But the case for the public service mutuals needn’t rely on anecdote. There’s a huge body of evidence that mutuals work.
Chris Ham’s recent report showed how engaged and motivated staff can make a huge difference to their communities and improve service quality. They report fantastic improvements in the quality of care – City Healthcare reports 90% of staff feel trusted in their job, up from 67% before spinning out. 87% would recommend them to family and friends, up from 65%.
The Ham Review also found that many of the mutuals set up within the NHS were beginning to put in place innovative approaches to patient care which are needed now more than ever before.
Staff at Bromley Healthcare, empowered to act on their own judgement, have brought down the healing time for leg ulcers from an average of 21 weeks to an average of just 5.
In Essex, speech and language therapists from the mutual Provide decided to start using iPads to deliver their service remotely, increasing flexibility and contact time with patients. Under the old arrangement, the lag between idea and implementation could have been months if not years.
And today – hot off the press – comes the announcement that the Care Quality Commission has found the quality of care provided by Inclusion Healthcare Social Enterprise CIC in Leicester to be Outstanding following an inspection carried out in November last year.
So the evidence to support mutuals in healthcare hasn’t disappeared and it would be a shame to lose the cross-party support for this approach.
This is precisely the kind of innovation that the NHS needs if it’s to continue delivering the first class services that people expect and deserve.
A new ecosystem
For too long, the delivery of public services has been seen across the political spectrum as a binary choice between dogmatic, inflexible state provision and full-blooded, commercial outsourcing.
But we need the broadest possible ecosystem of providers. That means looking beyond the traditional solutions to draw on a wider constellation of suppliers, from joint ventures and charities through to SMEs and start-ups and, of course, public service mutuals.
Because there’s strength in diversity. It offers more choice for government, more opportunities for business and for civil society, and better services for the public. And that, really, is what matters most of all.
So we will continue down the path of opening up the delivery of public services in the next Parliament. I see no reason in the longer term why we shouldn’t see a million people working in public service mutuals, delivering higher quality public services at reduced costs.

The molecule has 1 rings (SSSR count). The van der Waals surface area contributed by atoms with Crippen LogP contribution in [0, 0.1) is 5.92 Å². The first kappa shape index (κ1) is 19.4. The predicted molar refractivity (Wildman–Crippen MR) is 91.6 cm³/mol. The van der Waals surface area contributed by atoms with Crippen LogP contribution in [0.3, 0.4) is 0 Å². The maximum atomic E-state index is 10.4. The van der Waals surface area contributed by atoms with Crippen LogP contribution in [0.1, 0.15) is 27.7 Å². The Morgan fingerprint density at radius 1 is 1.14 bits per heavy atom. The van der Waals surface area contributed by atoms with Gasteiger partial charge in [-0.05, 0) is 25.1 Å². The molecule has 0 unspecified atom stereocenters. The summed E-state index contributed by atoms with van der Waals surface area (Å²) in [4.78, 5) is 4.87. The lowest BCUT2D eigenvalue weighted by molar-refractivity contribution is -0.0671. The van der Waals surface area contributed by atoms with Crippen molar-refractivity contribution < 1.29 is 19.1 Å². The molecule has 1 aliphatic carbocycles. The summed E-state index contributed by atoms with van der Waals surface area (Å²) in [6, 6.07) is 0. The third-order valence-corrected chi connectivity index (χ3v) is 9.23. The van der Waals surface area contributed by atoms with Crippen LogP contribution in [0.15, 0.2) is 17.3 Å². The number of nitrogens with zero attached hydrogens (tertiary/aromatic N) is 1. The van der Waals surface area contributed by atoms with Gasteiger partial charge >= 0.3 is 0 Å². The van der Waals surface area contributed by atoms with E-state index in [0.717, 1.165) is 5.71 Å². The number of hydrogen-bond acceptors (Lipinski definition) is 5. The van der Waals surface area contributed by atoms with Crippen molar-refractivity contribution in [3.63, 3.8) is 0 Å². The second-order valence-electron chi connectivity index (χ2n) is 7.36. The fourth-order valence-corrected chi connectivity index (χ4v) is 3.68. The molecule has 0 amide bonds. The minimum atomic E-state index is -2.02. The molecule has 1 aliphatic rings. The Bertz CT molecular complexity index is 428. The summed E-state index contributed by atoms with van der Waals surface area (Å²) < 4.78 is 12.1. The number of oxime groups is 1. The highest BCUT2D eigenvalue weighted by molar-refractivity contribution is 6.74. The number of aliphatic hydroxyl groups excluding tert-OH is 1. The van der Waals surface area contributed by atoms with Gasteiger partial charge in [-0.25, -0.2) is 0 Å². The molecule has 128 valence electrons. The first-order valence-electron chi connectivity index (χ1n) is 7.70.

While the Mutuals Support Programme has been successful and helped large numbers of mutuals, we want to make sure that we have the right support help bring about a surge in the numbers of people and organisations who want to join the revolution. We’re currently running a trial, being very open to new ideas, about how we could do this.
Meanwhile the Mutuals in Health Pathfinder Programme is supporting 9 NHS Trusts and Foundation Trusts to explore the potential benefits of mutualisation.
A joint Cabinet Office and Department of Health initiative, these 9 Trusts will consider how the mutual model could help improve service quality, and will identify implementation challenges and potential risks – information which will help inform next steps.
We had twice as many applicants as there are places for this programme, suggesting there is a strong desire within the NHS to explore the benefits that becoming a mutual can bring, both for the staff working there and to the quality of care that patients receive.
So, in conclusion, the economy is growing again, but the challenges we face as a country aren’t going to disappear any time soon. We need different solutions.
Employee-owned businesses have a track record of contributing growth and innovation and resilience into the economy and this is unquestionably a good thing.
Now the time has come for a similar revolution in public services.
The public service mutual is one of the most exciting and encouraging developments I’ve seen in over 30 in politics and government. It makes possible a powerful combination between commercial discipline and public service ethos; setting dedicated staff free to deliver services as they know best.
Our work in the current Parliament has begun a historic transformation to how government goes about delivering public services – one that puts the quality of service people receive above all other considerations, including how the service is delivered.
People talk about innovation all the time, both in business and in government. But this it, this is where it’s actually happening. We’ve broken the mould and shown a completely different alternative is possible.
The more mutuals I visit, and the more I learn about their work, the more I’m convinced they have a major role to play in the future of this country.
So this is just the start – there is so much more to come.